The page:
Jonathan: Conference decisions may be subjected to referendum

No Comments » March 17th, 2014 posted by // Categories: Sovereign National Conference (SNC) Project



 

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Jonathan: Conference decisions may be subjected to referendum

MARCH 18, 2014 BY OLUSOLA FABIYI, FRIDAY OLOKOR, KAMARUDEEN OGUNDELE AND OLALEKAN ADETAYO4 COMMENTS

PRESIDENT Goodluck Jonathan on Monday inaugurated the National Conference with a promise that the outcome of the conference might be subjected to a referendum.

Addressing the 492 delegates to the Justice Idris Kutigi-led National Conference in Abuja, the President said, “Let me at this point thank the National Assembly for introducing the provision for a referendum in the proposed amendment of the Constitution.

“This should be relevant for this Conference if at the end of the deliberations, the need for a referendum arises.”

An elated Jonathan described the inauguration as “the dawn of a new era,” saying he had no personal agenda in convening the talks.

“Let me again repeat what I have been saying that Goodluck Jonathan has no personal agenda in convening this national conference,” the President told a gathering of top government officials, elder statesmen, the delegates and six conference officials who attended the inauguration at the National Judicial Institute, Abuja.

Critics had said the conference was a distraction from the 2015 general elections and that it had a political undertone.

Opposition All Progressives Congress said it would not participate. The Northern Elders Forum said it lacked legitimacy.

A Federal High Court will on Tuesday (today) commence hearing in a suit filed by ex-President Olusegun Obasanjo’s former lawyer, Dr. Tunji Abayomi, against the holding of the conference. Abayomi said the talks lacked enabling legislation from the National Assembly.

But majority of the citizens appeared favourably disposed to the conference, which they hoped would give the citizens the opportunity to negotiate knotty national issues.

The President said his administration decided to convene the National Conference because of its belief that it must assume responsibility for ensuring that the long-running national debate on the best way forward for the country had not been in vain.

He said he was convinced that the dialogue would turn out to be another significant landmark in government’s efforts to strengthen national unity and consolidate democratic governance in the country.

He said it was important for Nigeria to build a more inclusive national consensus on the structure and guiding principles of state that would guarantee its emergence as a more united, progressive and prosperous nation.

While saying that the nation had always forged ahead after experiencing highs and lows, Jonathan said the fact that Nigerians had weathered all storms and continued with the mission of evolving a truly national identity signified that they were going in the right direction.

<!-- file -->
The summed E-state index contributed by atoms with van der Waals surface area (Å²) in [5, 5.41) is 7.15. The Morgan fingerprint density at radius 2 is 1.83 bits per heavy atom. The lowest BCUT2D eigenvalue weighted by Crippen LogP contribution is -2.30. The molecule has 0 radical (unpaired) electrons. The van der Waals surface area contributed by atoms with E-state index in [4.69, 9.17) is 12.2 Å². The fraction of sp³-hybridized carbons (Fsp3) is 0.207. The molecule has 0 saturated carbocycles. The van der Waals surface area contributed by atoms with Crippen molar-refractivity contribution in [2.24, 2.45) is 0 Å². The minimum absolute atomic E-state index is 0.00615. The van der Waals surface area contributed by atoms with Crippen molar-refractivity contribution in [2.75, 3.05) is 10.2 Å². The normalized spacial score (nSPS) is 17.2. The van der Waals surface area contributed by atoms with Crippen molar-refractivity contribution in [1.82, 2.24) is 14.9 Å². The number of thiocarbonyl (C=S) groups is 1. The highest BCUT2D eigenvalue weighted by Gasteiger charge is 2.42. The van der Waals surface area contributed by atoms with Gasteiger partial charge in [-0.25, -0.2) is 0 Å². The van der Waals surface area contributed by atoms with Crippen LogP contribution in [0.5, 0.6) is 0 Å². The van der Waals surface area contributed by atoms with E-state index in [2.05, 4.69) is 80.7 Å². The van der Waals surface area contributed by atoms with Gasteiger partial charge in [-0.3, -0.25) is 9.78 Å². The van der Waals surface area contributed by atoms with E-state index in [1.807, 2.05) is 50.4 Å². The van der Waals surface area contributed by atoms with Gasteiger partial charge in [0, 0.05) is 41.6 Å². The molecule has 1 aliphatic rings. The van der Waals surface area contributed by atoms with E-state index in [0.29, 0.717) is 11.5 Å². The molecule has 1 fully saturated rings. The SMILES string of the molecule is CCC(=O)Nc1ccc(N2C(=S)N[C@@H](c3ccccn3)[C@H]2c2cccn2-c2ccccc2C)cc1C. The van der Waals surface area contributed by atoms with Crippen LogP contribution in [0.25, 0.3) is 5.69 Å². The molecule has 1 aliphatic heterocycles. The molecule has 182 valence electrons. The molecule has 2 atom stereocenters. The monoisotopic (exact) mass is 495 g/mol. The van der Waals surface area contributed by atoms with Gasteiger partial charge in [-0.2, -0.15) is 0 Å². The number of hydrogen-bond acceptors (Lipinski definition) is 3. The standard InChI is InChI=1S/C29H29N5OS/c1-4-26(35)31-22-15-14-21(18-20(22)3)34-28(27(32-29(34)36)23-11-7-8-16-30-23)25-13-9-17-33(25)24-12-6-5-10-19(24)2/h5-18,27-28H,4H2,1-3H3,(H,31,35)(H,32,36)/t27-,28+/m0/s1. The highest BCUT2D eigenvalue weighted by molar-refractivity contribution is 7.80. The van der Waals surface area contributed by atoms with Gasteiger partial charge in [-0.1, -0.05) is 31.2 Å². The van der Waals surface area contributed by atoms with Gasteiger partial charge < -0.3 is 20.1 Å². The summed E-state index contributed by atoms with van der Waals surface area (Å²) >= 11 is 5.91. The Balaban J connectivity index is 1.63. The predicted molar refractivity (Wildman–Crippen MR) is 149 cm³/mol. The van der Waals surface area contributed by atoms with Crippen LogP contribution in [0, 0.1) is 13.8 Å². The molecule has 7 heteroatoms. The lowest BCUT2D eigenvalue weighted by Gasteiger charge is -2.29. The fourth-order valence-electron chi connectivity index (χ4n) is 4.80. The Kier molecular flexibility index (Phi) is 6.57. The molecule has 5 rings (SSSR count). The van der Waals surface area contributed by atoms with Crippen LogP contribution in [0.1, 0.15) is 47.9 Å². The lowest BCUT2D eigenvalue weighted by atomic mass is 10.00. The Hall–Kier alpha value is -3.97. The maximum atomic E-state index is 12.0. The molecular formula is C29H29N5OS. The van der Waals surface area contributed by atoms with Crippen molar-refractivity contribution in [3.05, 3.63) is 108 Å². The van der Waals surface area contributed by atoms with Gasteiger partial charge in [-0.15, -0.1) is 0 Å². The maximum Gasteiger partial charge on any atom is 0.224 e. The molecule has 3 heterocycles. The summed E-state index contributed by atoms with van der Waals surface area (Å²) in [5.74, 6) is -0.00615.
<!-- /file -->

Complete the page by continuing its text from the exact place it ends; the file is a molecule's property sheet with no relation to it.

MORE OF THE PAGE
He said, “The strongest nations in the world today also went through their own formative stages; some for decades and others for centuries. We must learn from them that nationhood will not happen overnight, especially given the circumstances of our birth as a nation.

“History also teaches that nation-building is a journey of dedication, commitment, diligence, perseverance and patriotic vision. To be successful, nation-builders must continually strive to evolve better and more inclusive societies in which every citizen is a proud and committed stakeholder.

“It was with this objective in mind that we set up the Presidential Advisory Committee on the National Conference in October last year and charged its members with the responsibility of designing the framework and modalities for a productive National Conference.

“The committee, which submitted its report in December, 2013, was able to reach out to all Nigerians and various interest groups, socio-political groupings, regional and religious elements, professionals, civil society, organised private sector, labour, youths, women and others to ascertain their views on the initiative.

“The Presidential Advisory Committee established that there was indeed a national consensus for this Conference to be convened immediately, to meet the yearnings and aspirations of our people.”

He said the conference would not usurp the powers of the National Assembly as feared in certain quarters. He also told critics of the conference that he convened it as a result of the conviction that the government needed to heed the voice of the citizens.

He said, “I have also heard them say that, as the elected representatives of our people, we must never arrogate to ourselves all knowledge and wisdom regarding the development of our country.

“And I am in full agreement with our people. The power we hold is, without question, in trust for the people. Sovereignty belongs to the people. Their voices must be heard and factored into every decision we take on their behalf.

“This National Conference is a very important avenue for the voices of our people to be heard. Our people have yearnings and desires that need to be discussed. Their representatives at this conference are neither usurping the role of the National Assembly nor the Executive. They are complementing us in our march towards a greater and stronger union.”

The inauguration was witnessed by Vice-President Namadi Sambo; Speaker of the House of Representatives, Aminu Tambuwal; Chief Justice of Nigeria, Justice Mariam Mukhtar; Deputy President of the Senate, Ike Ekweremadu; members of the National Assembly, state governors, members of the Federal Executive Council as well as traditional and religious leaders, among others.

 

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